The theme used in the Variations on Theme of Rossini (1942) was one Martinů had probably known since his youth, when he used to play violin parts in quartet arrangements of 19th-century operas and he later encountered Paganini’s variations on the same theme, taken from Rossini’s opera Moses. In October 1942–as a refugee in America escaping from war-torn Europe–Martinů used the Rossini-Paganini theme for his own set of variations. They were commissioned by (and dedicated to) Gregor Piatigorsky, one of the pre-eminent cellists in the US at the time. After a short piano introduction, the theme is presented straightforwardly by the cello, with only a few changes in articulation and a piano accompaniment marked by spiky rhythms. Martinů consulted Piatigorsky closely on technical matters and in the first and second variations he explores the virtuoso possibilities of the cello and piano, with brilliant writing colored by Martinů’s characteristic lightly-spiced harmonies. In the third variation (Andante) he creates an expressive contrast, with a movement that is quite remote from the original theme. The fourth and final variation intensifies the flamboyant mood of the first two, ending with a shortened repeat of the theme. Piatigorsky gave the first performance in New York City on May 1, 1943.

Thierry Escaich, Nocturne for Cello and Piano
Thierry Escaich is a composer and organist, one of the successors to Maurice Duruflé at the church of Saint-Etienne-du-Mont, and a professor of composition and improvisation at the Paris Conservatoire. He has written a number of orchestral works (performed in Europe and the US) and has given extended improvisations in public on both piano and organ, sometimes as accompaniments to film music. Escaich composed the Nocturne for Cello and Piano in 1997 and the first performance was given on April 28, 1997 by François Salque (cello) and Claire-Marie Le Guay (piano) at the Maison de Radio France in Paris. Escaich himself has written a description of the work that captures its shifting moods:

The Nocturne begins in a particularly dark and desolate atmosphere. A slow melody is torn apart by disjointed intervals and, seeming to turn in on itself, it is distilled by the cello while the piano provides icy punctuations. The only change of climate in this first period comes with the sudden reversal of roles in which the piano takes up the melody with force, with violent interjections from the cello, before the austere and pared-down mood of the opening returns. The two instruments are then engaged–in an atmosphere full of expectation–to a brief game of reflections around a persistent high G-sharp, from which emerges the first expressive theme of the work, a sort of long elegiac phrase on the cello sounding like a premonition of what will be the climax of the whole piece.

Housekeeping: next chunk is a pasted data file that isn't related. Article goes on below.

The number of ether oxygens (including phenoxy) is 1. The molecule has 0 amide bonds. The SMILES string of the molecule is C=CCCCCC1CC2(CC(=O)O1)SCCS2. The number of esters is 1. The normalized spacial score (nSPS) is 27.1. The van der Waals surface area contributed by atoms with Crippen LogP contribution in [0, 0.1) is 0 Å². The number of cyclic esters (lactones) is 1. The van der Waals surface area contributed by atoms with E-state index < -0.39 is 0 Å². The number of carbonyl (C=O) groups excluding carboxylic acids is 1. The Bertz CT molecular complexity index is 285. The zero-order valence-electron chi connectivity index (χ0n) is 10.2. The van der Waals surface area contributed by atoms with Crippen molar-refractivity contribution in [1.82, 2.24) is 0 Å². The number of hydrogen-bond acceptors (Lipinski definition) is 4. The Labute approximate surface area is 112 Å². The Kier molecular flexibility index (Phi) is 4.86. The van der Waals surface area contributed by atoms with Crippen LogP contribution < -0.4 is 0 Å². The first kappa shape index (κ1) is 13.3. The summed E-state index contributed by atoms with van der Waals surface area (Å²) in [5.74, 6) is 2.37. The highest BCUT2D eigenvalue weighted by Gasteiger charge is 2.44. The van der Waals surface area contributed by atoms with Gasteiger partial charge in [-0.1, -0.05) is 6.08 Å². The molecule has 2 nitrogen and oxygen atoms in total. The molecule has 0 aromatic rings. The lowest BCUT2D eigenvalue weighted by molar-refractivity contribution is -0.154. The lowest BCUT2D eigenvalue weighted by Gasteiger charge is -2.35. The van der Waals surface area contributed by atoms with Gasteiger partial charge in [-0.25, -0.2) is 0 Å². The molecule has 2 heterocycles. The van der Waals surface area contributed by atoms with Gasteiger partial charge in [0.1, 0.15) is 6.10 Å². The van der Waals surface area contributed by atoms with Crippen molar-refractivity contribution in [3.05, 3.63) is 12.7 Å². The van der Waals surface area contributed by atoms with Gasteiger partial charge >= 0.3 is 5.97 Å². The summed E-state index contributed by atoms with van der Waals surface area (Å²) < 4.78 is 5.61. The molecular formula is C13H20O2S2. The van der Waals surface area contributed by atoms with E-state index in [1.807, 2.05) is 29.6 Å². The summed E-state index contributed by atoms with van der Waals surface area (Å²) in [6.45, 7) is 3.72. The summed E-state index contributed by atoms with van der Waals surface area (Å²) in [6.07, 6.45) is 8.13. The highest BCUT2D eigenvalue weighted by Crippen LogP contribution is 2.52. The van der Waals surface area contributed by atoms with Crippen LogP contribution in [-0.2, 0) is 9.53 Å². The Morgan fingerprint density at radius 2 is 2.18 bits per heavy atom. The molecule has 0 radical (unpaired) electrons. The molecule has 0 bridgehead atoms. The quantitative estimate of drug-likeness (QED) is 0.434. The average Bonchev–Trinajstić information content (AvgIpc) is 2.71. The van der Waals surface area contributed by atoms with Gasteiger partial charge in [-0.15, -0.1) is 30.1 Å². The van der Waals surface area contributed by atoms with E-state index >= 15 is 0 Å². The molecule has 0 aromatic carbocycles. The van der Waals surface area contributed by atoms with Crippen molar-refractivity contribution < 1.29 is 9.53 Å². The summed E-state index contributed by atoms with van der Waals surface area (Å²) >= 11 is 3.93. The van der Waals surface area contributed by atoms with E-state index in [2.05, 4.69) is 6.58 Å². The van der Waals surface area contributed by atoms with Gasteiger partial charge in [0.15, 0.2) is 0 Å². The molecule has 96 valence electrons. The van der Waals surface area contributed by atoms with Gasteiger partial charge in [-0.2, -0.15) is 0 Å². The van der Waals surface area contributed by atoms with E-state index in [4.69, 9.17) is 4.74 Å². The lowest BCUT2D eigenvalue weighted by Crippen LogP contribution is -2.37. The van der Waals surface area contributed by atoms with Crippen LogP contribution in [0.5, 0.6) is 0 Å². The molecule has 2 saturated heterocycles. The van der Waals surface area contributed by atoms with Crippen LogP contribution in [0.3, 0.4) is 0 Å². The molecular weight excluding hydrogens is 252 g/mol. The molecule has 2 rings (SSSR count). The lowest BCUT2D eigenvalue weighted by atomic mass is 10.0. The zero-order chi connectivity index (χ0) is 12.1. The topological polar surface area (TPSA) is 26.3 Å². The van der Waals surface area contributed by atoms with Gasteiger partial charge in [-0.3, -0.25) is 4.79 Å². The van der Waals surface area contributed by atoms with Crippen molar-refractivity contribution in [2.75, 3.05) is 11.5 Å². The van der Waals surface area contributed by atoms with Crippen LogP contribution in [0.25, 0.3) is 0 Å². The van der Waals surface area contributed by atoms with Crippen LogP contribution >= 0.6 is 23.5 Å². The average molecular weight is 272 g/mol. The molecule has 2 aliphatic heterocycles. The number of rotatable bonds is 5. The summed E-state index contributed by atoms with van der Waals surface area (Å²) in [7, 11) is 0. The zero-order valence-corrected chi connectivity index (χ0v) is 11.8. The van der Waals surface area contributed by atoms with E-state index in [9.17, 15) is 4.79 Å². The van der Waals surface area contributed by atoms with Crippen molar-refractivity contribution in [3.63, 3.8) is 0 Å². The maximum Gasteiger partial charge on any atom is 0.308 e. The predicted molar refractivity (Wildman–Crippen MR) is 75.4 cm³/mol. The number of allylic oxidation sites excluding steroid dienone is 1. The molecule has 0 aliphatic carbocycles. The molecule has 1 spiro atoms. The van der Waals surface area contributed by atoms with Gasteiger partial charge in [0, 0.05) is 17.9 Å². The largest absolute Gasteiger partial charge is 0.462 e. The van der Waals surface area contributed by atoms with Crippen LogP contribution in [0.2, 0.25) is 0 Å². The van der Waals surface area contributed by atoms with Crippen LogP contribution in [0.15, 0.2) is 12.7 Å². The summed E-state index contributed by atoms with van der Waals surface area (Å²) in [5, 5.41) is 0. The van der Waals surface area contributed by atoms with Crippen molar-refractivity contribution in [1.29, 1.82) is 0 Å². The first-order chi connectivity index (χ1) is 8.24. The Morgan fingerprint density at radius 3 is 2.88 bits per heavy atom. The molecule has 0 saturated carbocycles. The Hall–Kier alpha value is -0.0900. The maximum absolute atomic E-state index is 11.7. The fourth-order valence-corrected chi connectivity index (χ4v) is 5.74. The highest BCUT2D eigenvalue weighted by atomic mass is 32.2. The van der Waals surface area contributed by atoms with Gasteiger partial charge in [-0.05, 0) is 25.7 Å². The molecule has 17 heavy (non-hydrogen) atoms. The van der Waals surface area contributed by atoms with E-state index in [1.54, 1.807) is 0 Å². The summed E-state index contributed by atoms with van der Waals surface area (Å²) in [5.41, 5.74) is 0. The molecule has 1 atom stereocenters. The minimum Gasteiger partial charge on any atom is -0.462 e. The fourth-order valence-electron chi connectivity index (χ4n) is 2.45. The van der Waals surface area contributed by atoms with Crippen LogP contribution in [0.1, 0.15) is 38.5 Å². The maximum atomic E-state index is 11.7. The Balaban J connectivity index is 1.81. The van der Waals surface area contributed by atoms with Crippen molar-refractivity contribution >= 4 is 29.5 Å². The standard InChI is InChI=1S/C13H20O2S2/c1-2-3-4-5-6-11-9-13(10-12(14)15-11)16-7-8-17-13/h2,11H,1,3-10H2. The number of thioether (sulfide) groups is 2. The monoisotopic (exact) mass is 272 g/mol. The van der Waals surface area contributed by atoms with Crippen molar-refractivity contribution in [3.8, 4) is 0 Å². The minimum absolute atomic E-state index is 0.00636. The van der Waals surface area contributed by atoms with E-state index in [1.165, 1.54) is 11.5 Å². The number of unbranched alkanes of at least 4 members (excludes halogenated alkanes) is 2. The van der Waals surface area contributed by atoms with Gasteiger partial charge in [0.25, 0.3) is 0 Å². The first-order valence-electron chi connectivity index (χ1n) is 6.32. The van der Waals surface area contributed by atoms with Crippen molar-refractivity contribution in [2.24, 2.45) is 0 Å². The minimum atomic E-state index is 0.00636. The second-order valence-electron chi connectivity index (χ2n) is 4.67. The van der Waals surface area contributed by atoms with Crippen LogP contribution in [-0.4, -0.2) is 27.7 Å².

The formal process controlling the rest of the work is almost cinematographic: a lively dance with an irregular and particularly complex rhythm is born in the distance, constantly interrupted by flashbacks from the beginning. It is only gradually that a fusion takes place between these various characters that all oppose each other initially. For example it is the disjointed intervals of the opening theme that create the harmonies of the tempestuous central section even before its melodic shape reappears. This fusion ends in an increasingly frenzied whirlwind, leading to the second expressive climax of the work, a long cry followed a relentless descent, burying any hope that the dance theme might be reborn. The coda only the despairing darkness of the piece.

Dmitri Shostakovich, Sonata for Cello and Piano in D minor, Op. 40
1934 was a turbulent year in Shostakovich’s private life: he began a passionate affair with the 20-year-old interpreter, Yelena Konstantinovskaya, and as a consequence, became temporarily estranged from his wife, Nina. The Cello Sonata was written under strained circumstances: after a blazing row with Nina, in August 1934, he started work on the piece and it was finished a month later. It was written at the suggestion of the cellist Viktor Kubatzky to whom it is dedicated, and who gave the first performance at the Leningrad Conservatory on December 25, with Shostakovich at the piano. From a stylistic point of view, it marks an interesting point in the composer’s development. He had not composed any chamber music since the early 1920s, and the Cello Sonata shows a move towards a simpler and more direct language after a decade of ferocious modernism. The opening melody harks back to a kind of lyrical late-Romanticism, but the second movement is more rugged and brutal, a kind of folkish, mechanistic dance. The Largo is the emotional heart of the Sonata, it is followed by a Rondo full of sinister urgency and rushing scales–Nicolas Slonimsky described these as sounding “like Czerny gone berserk.”

Nigel Simeone, 2017